In fact, the Obesity Health Alliance is calling for all ads for foods high in sugar, fat and salt to be banned before 9:00 pm. This U.K. coalition is made up of more than 40 organizations that are trying to tackle weight problems. They’d like to see the ads restricted not only on live TV but also TV on demand, online, in social media, apps and games, at the movies, on billboards and on the radio.
Current restrictions in Britain only apply to programs or sites that are geared toward children, and this means that kids watching shows like game shows and talent competitions with their family are still being exposed to such ads.
A survey carried out by YouGov found that people widely agree with such sentiments. Sixty-nine percent of people believe that junk food marketing plays a role in childhood obesity. When it comes to junk food ad bans until 9p.m., 72 percent of people support one during popular family shows on TV, 70 percent support one online, and 68 percent would like to see one on digital advertising outside of homes, such as digital posters at bus stops or cinemas.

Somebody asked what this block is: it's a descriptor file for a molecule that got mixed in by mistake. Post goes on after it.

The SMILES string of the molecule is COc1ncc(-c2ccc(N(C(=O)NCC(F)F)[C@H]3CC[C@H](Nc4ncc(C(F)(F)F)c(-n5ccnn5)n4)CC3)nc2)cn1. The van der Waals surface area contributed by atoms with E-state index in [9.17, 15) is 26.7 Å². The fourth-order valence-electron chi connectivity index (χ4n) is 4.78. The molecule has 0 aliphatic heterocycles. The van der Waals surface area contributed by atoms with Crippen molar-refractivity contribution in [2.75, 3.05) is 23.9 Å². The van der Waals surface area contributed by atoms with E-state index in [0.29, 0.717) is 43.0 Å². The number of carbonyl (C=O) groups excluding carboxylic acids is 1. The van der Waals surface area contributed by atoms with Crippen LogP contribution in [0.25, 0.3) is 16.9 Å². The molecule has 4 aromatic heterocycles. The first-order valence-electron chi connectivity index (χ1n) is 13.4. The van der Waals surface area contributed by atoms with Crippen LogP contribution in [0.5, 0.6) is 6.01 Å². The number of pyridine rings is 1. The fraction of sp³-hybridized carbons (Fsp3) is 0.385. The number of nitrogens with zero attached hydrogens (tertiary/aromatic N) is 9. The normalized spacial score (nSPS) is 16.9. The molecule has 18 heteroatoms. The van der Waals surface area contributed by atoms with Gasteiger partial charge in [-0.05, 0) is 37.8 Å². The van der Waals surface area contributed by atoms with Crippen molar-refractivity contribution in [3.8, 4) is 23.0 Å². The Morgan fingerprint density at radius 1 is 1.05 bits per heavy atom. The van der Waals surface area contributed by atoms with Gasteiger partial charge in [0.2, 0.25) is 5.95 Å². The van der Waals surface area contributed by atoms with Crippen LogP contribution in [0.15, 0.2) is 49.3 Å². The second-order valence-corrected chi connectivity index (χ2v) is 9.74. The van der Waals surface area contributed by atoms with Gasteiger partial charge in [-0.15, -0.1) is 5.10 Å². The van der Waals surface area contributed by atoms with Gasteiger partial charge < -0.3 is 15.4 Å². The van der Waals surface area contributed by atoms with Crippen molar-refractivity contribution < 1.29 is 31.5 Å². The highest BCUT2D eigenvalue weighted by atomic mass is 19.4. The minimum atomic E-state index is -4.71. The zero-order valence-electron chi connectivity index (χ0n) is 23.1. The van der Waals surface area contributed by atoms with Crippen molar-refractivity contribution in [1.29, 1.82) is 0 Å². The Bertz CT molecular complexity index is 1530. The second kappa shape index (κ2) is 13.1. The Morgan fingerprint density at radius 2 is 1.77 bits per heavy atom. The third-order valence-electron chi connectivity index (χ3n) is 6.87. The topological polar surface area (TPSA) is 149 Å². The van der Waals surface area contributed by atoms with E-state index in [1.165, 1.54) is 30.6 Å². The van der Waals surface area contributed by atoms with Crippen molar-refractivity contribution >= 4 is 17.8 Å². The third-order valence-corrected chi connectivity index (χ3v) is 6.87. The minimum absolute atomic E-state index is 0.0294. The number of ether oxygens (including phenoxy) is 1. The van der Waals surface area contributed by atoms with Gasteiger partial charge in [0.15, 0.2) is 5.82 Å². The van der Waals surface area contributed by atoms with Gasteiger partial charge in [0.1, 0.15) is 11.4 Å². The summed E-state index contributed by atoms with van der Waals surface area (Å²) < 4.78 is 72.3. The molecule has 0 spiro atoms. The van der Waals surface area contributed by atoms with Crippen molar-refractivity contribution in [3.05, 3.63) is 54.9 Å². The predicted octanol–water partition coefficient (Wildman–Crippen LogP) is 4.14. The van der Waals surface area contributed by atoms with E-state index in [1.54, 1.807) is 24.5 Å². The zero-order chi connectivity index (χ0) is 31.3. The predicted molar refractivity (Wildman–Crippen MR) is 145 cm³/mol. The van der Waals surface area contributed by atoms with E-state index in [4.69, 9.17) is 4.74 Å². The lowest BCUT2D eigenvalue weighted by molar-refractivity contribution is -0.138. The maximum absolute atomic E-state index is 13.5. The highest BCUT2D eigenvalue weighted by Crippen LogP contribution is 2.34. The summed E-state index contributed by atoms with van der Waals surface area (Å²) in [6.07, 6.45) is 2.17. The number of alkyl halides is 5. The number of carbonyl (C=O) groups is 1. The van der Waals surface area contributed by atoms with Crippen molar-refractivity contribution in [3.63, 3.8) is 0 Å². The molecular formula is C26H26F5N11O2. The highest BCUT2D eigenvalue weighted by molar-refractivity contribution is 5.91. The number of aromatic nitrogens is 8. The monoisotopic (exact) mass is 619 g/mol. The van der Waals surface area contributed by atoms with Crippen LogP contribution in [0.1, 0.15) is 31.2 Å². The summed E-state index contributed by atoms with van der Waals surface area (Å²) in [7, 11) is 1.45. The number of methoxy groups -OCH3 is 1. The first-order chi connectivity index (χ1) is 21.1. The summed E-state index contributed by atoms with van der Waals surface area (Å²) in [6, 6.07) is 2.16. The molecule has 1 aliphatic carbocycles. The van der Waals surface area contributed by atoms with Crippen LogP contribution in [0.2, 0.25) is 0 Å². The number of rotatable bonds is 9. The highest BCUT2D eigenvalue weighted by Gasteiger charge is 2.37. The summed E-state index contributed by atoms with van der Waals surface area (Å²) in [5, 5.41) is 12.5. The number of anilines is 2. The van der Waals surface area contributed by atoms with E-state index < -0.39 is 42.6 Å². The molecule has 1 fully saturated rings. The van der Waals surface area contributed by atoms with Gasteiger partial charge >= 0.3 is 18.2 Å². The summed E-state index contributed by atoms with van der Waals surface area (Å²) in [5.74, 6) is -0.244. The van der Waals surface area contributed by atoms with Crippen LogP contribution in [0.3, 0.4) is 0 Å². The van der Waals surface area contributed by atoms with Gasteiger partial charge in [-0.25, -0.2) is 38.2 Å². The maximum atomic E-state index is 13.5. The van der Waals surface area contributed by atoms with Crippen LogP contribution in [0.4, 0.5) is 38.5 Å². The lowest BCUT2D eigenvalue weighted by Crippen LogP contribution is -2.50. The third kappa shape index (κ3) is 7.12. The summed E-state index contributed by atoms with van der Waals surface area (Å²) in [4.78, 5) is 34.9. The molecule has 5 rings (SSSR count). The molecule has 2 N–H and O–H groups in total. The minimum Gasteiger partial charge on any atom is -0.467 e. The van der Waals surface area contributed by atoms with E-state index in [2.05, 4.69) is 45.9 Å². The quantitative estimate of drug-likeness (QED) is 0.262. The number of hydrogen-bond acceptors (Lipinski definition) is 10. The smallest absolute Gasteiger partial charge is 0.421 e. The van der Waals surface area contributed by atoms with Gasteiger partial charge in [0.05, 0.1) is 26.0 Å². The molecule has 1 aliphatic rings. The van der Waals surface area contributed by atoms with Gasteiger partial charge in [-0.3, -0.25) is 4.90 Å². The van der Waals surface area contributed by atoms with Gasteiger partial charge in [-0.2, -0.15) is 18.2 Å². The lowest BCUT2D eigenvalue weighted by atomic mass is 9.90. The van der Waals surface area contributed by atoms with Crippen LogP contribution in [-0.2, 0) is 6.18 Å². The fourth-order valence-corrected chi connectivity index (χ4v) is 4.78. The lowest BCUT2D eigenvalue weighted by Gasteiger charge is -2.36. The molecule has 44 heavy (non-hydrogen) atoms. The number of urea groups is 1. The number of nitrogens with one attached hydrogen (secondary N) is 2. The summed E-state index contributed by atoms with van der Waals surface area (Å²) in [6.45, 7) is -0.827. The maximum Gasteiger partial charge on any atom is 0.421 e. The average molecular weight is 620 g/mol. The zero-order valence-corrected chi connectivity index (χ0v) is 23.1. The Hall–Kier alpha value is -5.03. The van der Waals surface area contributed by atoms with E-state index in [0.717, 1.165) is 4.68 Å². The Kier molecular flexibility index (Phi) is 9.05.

The University of Liverpool’s Dr. Emma Boyland said that research has shown that exposure to junk food advertising has a negative effect on kids’ diets. Making matters worse, overweight kids are more vulnerable to the suggestions of ads, which results in them consuming more calories than kids of a healthy weight when they see these ads for junk food.
A survey of nearly 2,500 children carried out by Cancer Research U.K. found that those who watch TV or use the internet for more than 30 minutes a day have a greater likelihood of asking for, buying, or consuming junk food.
It also revealed that each additional hour a child spends watching commercial TV is linked to a 22 percent greater chance of asking for foods they saw advertised, a 21 percent greater chance of buying food they saw advertised, a 23 percent greater chance of drinking sugary beverages, an 18 percent greater chance of eating pastries, and a 16 percent greater chance of eating chips and sweets. Similar trends were associated with additional time spent online.
Kids might not have the power to buy food themselves, but they do have what ad execs term “pester power” – every parent knows just how relentless kids can be when they want something. The food companies tap into this, and it’s part of the reason childhood obesity is getting out of control.